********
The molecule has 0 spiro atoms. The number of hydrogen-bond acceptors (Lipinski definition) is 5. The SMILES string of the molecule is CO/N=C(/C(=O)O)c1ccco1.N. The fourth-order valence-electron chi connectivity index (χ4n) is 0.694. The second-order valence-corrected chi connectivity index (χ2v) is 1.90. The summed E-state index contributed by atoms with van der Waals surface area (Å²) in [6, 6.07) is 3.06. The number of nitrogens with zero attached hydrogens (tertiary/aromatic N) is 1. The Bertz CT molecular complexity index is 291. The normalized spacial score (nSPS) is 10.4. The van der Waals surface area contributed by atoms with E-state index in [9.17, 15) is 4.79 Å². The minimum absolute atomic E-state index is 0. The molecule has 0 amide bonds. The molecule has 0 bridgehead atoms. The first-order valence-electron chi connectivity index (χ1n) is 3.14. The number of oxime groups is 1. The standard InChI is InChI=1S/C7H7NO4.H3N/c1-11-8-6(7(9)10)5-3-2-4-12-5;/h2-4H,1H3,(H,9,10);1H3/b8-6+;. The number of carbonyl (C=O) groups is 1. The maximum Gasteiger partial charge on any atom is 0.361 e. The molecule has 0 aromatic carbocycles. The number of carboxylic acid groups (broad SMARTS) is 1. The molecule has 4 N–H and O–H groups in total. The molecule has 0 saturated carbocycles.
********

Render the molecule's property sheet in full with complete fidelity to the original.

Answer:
The molecule has 0 spiro atoms. The number of hydrogen-bond acceptors (Lipinski definition) is 5. The SMILES string of the molecule is CO/N=C(/C(=O)O)c1ccco1.N. The fourth-order valence-electron chi connectivity index (χ4n) is 0.694. The second-order valence-corrected chi connectivity index (χ2v) is 1.90. The summed E-state index contributed by atoms with van der Waals surface area (Å²) in [6, 6.07) is 3.06. The number of nitrogens with zero attached hydrogens (tertiary/aromatic N) is 1. The Bertz CT molecular complexity index is 291. The normalized spacial score (nSPS) is 10.4. The van der Waals surface area contributed by atoms with E-state index in [9.17, 15) is 4.79 Å². The minimum absolute atomic E-state index is 0. The molecule has 0 amide bonds. The molecule has 0 bridgehead atoms. The first-order valence-electron chi connectivity index (χ1n) is 3.14. The number of oxime groups is 1. The standard InChI is InChI=1S/C7H7NO4.H3N/c1-11-8-6(7(9)10)5-3-2-4-12-5;/h2-4H,1H3,(H,9,10);1H3/b8-6+;. The number of carbonyl (C=O) groups is 1. The maximum Gasteiger partial charge on any atom is 0.361 e. The molecule has 0 aromatic carbocycles. The number of carboxylic acid groups (broad SMARTS) is 1. The molecule has 4 N–H and O–H groups in total. The molecule has 0 saturated carbocycles.